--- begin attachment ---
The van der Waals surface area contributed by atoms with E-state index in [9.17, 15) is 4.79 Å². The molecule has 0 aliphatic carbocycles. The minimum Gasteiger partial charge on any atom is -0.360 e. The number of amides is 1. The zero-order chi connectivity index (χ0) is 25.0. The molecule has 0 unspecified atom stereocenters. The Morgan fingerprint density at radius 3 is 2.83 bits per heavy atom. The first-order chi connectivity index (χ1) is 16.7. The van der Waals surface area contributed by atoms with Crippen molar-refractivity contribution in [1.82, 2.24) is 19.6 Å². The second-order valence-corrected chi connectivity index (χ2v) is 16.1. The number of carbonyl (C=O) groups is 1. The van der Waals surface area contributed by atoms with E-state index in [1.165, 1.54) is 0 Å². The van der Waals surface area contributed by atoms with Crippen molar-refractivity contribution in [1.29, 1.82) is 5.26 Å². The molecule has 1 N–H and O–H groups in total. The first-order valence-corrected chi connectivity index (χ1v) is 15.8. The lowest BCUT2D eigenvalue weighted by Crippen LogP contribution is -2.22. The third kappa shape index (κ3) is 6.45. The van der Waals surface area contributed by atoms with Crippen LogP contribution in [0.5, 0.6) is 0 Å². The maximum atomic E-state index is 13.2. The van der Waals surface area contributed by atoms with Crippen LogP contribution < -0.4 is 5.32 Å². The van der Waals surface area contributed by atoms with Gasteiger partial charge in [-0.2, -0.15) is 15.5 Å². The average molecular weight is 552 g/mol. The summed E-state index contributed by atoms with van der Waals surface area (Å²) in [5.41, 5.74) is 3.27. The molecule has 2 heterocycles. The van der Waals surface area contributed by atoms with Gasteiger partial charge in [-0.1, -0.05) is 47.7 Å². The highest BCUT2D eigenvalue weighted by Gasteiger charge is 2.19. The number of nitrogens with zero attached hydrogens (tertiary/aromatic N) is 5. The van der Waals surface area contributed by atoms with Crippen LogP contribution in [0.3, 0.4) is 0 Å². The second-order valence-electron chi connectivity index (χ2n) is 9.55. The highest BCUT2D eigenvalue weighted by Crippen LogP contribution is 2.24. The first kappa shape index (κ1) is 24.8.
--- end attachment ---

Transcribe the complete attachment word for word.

The van der Waals surface area contributed by atoms with E-state index in [9.17, 15) is 4.79 Å². The molecule has 0 aliphatic carbocycles. The minimum Gasteiger partial charge on any atom is -0.360 e. The number of amides is 1. The zero-order chi connectivity index (χ0) is 25.0. The molecule has 0 unspecified atom stereocenters. The Morgan fingerprint density at radius 3 is 2.83 bits per heavy atom. The first-order chi connectivity index (χ1) is 16.7. The van der Waals surface area contributed by atoms with Crippen molar-refractivity contribution in [1.82, 2.24) is 19.6 Å². The second-order valence-corrected chi connectivity index (χ2v) is 16.1. The number of carbonyl (C=O) groups is 1. The van der Waals surface area contributed by atoms with E-state index in [1.165, 1.54) is 0 Å². The van der Waals surface area contributed by atoms with Crippen molar-refractivity contribution in [1.29, 1.82) is 5.26 Å². The molecule has 1 N–H and O–H groups in total. The first-order valence-corrected chi connectivity index (χ1v) is 15.8. The lowest BCUT2D eigenvalue weighted by Crippen LogP contribution is -2.22. The third kappa shape index (κ3) is 6.45. The van der Waals surface area contributed by atoms with Crippen LogP contribution in [0.5, 0.6) is 0 Å². The maximum atomic E-state index is 13.2. The van der Waals surface area contributed by atoms with Crippen LogP contribution < -0.4 is 5.32 Å². The van der Waals surface area contributed by atoms with Gasteiger partial charge in [-0.2, -0.15) is 15.5 Å². The average molecular weight is 552 g/mol. The summed E-state index contributed by atoms with van der Waals surface area (Å²) in [5.41, 5.74) is 3.27. The molecule has 2 heterocycles. The van der Waals surface area contributed by atoms with Gasteiger partial charge in [-0.1, -0.05) is 47.7 Å². The highest BCUT2D eigenvalue weighted by Gasteiger charge is 2.19. The number of nitrogens with zero attached hydrogens (tertiary/aromatic N) is 5. The van der Waals surface area contributed by atoms with Crippen LogP contribution in [0.3, 0.4) is 0 Å². The second-order valence-electron chi connectivity index (χ2n) is 9.55. The highest BCUT2D eigenvalue weighted by Crippen LogP contribution is 2.24. The first kappa shape index (κ1) is 24.8.